Mojave Road Experience in Jeopardy

richard310

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#2
Of all things to review, a wind turbine project on a piece of history... Unbelievable.

The cost of this wind project is too great to accept. We can generate clean energy with solar panels on our rooftops and over parking lots. We do not need to sacrifice our Mojave heritage.
 
#3
It's not like they are highly efficient form of energy generation, either.

No. Just no.

Unfortunately, a lot of (most?) people/citizens do not know anything about American history - and don't care to learn. Without an understanding of the past, there is no incentive to preserve it. Without preserving the past, we as a society will not know which way to go in the future.
 

bob91yj

Adventurist
Founding Member
#4
I'm REALLY tossed up on this issue. Windmills are part of the solution, but damn they screw up a view. No matter where you put alternate energy sources, it's going to be in someones back yard.
 

Mitch

Adventurist
Founding Member
#5
I don't really see that windmills are "part of the solution" when you take for example Palm Springs/Coachella. There are almost 5000 windmills in that valley. During the summer months, they don't even provide enough energy to power all of the residents of the valley, roughly 400,000 folks. And their population is 1/295 that of Los Angeles. The valley's population drops to as low as 200,000 in the summer months when folks flee the heat.

Not to mention that it costs over $300,000 to construct a single turbine, and then $30,000/year to maintain each one.

That's $1.35 billion to construct, and $135 million annually in maintenance costs. That allocates about $330/month on a power bill for each resident in the valley just to cover the operation costs of their windmills alone.

When even 4500 windmills aren't enough to power the residents of a small area like the Coachella valley without a more reliable power plant taking up the slack, you're left with the fact that there isn't enough open space in ALL of CA to even power just Los Angeles. Well, there might be, but you won't be able to look ANYWHERE without seeing a windmill.
 

Mitch

Adventurist
Founding Member
#6
We all know that nuclear is the cheapest option, cost per megawatt, to produce energy. And many people have switched sides to become PRO or at least lean on the side of nuclear as the better or required option.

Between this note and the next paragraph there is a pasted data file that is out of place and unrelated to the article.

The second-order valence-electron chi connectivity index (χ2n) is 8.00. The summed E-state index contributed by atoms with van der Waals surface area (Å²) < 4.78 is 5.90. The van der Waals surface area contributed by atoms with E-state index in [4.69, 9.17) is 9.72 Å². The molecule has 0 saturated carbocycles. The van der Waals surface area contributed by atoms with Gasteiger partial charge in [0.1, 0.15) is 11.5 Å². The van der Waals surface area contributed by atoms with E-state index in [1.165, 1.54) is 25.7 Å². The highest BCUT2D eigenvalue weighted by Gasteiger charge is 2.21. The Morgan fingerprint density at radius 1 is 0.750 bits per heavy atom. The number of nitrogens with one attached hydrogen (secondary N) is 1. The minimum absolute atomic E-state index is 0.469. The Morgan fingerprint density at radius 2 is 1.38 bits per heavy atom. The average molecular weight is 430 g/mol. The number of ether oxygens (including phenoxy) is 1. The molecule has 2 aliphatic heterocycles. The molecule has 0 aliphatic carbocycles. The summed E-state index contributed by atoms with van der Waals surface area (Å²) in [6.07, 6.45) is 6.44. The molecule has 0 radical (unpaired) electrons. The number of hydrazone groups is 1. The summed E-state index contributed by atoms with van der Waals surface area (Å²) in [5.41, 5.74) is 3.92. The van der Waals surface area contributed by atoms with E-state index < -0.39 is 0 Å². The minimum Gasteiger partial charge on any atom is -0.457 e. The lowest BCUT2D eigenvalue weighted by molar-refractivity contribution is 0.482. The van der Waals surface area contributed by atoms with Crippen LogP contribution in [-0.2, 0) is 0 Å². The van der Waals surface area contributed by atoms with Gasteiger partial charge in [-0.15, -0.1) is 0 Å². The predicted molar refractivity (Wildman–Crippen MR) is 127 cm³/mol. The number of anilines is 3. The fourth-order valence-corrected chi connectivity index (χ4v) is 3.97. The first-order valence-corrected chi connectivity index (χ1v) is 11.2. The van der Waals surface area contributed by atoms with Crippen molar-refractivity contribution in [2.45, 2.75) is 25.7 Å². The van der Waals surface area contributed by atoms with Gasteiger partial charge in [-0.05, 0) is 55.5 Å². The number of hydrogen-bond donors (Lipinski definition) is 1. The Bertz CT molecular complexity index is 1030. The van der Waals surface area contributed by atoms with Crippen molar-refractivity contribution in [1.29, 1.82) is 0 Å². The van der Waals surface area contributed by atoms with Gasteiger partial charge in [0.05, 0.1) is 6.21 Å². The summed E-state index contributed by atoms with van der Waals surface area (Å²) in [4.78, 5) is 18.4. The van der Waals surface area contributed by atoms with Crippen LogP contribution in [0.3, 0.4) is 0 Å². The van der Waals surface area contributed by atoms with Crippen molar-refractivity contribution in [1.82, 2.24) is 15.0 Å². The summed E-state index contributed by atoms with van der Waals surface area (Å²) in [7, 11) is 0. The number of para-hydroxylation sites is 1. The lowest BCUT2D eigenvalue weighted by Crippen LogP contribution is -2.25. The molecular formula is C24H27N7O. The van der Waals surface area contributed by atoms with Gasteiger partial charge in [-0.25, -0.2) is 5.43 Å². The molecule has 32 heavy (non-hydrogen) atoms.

— From Anti- to pro-:
George Monbiot (environmental journalist, went anti- to neutral in 2009, pro- in 2011)
Mark Lynas (author of “Six Degrees”, 2008)
Stewart Brand (author of “Whole Earth Catalog”, 2005)
Dick Smith (Australian entrepreneur, 2011)
Ben Heard (eco-consultant, 2010)
Patrick Moore (co-founder of Greenpeace, 2003)
Stephen Tindale (former director of Greenpeace, 2009)
Chris Smith (chairman of the Environment Agency, 2009)
Chris Goodall (Green Party activist and prospective parliamentary candidate, 2009)
Gwyneth Cravens (author, 2007)
Hugh Montefiore (a founder of Friends of the Earth, 2004)
Chicco Testa (Italian politician, 2008)
Ian McEwan (author, 2010)
Steve Kirsch (US entrepreneur, 2008)
Tony Blair (former UK PM, 2006)
Al Franken (Democrat Senator and media host, 2011)

— From Neutral to pro-:
James Lovelock (Gaia theory, 2004)
Bob Hawke (former Australian Prime Minister, 2008)
Bob Carr (former NSW Premier, 2008)
Jared Diamond (scientist and author, 2005)
Jesse Jenkins, Michael Shellenberger & Ted Nordhaus (Breakthrough Institute, 2008-2010 [was anti-, pre-2000, then neutral from 2004-2008])

— From “Can do with 100% renewables” to “nuclear required”:
Jim Hansen (climatologist, 2008)
Barry Brook (biologist and risk modeller, 2009)
David Mackay (physicist, ?maybe, 2008)
Jeffrey Sachs (economist, 2009)

Without tax subsidies, wind and solar fall flat on their faces. Companies would not even attempt such a bad business model if they weren't forced to do so by laws requiring it.
 

bob91yj

Adventurist
Founding Member
#10
If every roof had solar on it, it would overcome that inefficiency. Your house is going to have a roof on it anyway, why not make use of it?

I have no stats to back this up, just common sense...school buses in the desert have "double roofs" on them, Land Rovers have made use of a double roof for hot climates forever. My logic is if you have solar panels, and an air gap between the panels and the conventional roof, you have an added layer of insulation of sorts. This is obviously the most effective in sunny climates.